Worm Breeder's Gazette 4(1): 32
These abstracts should not be cited in bibliographies. Material contained herein should be treated as personal communication and should be cited as such only with the consent of the author.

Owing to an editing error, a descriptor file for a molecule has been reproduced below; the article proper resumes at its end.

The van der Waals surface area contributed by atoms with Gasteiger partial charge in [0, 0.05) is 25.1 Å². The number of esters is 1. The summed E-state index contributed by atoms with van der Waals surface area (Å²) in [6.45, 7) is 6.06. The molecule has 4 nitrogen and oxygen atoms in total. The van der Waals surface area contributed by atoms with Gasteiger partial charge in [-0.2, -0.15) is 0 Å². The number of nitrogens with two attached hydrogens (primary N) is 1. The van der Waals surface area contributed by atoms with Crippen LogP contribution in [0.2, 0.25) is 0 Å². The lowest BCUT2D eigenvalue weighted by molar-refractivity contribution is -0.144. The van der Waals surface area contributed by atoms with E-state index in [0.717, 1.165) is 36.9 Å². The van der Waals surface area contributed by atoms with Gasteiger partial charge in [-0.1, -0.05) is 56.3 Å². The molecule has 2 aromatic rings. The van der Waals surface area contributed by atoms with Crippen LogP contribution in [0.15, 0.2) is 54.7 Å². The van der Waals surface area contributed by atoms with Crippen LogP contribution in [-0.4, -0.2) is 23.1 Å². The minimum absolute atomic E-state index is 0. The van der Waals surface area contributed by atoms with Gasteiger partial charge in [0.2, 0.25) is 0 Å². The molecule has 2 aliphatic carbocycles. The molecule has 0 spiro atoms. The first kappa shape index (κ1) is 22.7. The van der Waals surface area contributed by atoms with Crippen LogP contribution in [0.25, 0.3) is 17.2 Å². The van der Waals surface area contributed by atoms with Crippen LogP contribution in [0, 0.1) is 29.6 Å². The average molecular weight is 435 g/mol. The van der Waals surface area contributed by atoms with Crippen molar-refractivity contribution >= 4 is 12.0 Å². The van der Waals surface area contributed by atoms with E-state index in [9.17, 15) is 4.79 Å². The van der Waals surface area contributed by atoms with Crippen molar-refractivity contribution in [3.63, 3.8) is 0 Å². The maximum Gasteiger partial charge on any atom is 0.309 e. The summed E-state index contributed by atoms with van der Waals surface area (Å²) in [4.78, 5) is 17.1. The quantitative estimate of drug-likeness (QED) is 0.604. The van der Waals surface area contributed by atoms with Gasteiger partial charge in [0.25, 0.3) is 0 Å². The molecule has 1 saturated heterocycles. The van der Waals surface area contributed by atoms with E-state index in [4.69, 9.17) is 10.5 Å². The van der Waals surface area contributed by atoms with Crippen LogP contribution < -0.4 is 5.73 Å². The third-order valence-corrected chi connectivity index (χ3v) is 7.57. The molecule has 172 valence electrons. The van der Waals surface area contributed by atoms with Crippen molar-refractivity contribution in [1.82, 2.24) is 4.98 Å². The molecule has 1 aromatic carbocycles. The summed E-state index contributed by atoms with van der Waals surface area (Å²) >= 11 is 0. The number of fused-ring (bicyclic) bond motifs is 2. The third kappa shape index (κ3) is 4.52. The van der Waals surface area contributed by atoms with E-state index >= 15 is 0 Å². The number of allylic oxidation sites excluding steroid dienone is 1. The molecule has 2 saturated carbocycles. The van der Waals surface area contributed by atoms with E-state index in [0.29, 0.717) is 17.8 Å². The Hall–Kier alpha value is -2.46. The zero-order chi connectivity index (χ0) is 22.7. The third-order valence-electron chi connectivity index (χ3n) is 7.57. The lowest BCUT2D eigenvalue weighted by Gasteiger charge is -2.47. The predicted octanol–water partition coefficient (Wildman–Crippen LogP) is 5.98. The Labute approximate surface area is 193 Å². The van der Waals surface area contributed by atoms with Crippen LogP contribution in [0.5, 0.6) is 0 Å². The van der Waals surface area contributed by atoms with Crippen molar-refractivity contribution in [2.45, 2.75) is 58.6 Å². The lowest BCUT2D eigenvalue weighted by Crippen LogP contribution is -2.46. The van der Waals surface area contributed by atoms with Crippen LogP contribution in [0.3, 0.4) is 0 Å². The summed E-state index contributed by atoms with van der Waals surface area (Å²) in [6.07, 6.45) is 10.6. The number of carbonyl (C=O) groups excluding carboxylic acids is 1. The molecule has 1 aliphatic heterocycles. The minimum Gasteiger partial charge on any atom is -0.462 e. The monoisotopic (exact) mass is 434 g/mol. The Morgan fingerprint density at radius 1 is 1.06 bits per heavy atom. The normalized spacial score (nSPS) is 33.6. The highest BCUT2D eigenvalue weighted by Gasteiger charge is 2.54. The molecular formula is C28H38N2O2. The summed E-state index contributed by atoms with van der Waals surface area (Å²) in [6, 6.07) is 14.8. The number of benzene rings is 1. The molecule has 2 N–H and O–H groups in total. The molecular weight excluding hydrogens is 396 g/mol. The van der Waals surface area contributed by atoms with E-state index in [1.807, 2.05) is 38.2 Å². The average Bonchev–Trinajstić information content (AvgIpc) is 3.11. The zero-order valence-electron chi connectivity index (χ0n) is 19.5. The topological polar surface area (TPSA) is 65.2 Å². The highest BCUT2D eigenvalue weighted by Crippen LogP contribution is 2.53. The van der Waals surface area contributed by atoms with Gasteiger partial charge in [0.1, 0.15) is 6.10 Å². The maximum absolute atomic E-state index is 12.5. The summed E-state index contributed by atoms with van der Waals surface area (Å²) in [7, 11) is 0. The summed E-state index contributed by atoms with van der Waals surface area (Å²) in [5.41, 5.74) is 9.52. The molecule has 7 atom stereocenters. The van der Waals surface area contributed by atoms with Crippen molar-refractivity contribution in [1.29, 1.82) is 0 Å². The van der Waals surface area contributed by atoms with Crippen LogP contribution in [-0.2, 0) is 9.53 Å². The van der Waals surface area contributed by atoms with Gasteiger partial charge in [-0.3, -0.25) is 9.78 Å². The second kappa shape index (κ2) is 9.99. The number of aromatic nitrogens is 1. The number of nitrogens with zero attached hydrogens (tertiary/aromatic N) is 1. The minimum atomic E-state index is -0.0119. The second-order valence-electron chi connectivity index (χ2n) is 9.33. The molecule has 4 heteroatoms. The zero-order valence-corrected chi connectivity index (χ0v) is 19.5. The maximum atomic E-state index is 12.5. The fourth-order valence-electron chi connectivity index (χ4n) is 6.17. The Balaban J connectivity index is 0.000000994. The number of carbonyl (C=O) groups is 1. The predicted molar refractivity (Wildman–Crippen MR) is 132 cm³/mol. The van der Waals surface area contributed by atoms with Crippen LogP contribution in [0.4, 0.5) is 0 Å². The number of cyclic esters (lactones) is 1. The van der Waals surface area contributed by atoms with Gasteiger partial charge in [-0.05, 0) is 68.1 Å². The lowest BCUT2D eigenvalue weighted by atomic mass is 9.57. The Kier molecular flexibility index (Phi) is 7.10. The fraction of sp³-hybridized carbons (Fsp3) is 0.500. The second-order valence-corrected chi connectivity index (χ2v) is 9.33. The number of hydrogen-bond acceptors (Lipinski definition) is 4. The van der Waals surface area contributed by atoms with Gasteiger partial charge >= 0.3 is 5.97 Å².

A set of eleven temperature-sensitive abnormal embryogenesis mutants was isolated in the laboratory of S. Ward by J. Miwa and K. Lew. These were selected for study from a larger collection by the following criteria: They express an embryonic arrest phenotype (at 25 C adults produce fertilized eggs that do not hatch), their brood sizes are high (number of viable progeny at 16 C and number of blocked eggs at 25 C ), and the number of viable progeny at 25 C is very low (about 5 individuals hatch per 1000 eggs laid). Four of these mutants have a second phenotype: Three are gonadogenesis defective and the fourth produces non-viable larvae when shifted to 25 C between hatching and early L4 stage, this phenotype is semidominant. The other phenotypes are recessive. We have mapped these 11 mutants by complementation tests and two-and three-factor crosses. They define nine genes (emb-1 - emb-9). Eight mutants (6 genes, emb-1, emb-5, emb-8, cluster on LG III near dpy-17.The stage in embryogenesis at which mutant individuals stop development at 25 C has been determined. Five classes can be distinguished. Mutants in emb-1 (2 alleles) do not enter the proliferation phase and stop in the one-cell stage. One mutant (emb-6) stops during the proliferation phase in a visibly abnormal 14-cell stage. Six mutants in 5 genes (emb-2, emb-4, emb-7) apparently complete proliferation and stop in the beginning of the morphogenesis phase between the lima bean and tadpole stages (the morphology of arrested embryos is grossly abnormal) . One mutant (emb-9) stops late in morphogenesis in the pretzel stage (without visible abnormalities). One mutant (emb-8) has osmotically sensitive eggs, which stop at various stages during the early proliferation phase. Genetic tests for parental effects similar to the tests described by Hirsh et al. (Molecular Biology of Eukaryotic Systems, Wilcox, Abelson, Fox, (eds.) Academic Press, 1977 pp 347-356) show that the mutants belong to three classes. For 7 genes (9 mutants) maternal gene expression is necessary and sufficient, for one gene (emb-2, one of the 'lima bean stoppers'), either maternal or zygotic gene expression is sufficient and for the mutant in emb-9 ('pretzel stopper') zygotic gene expression is necessary and sufficient for normal embryogenesis.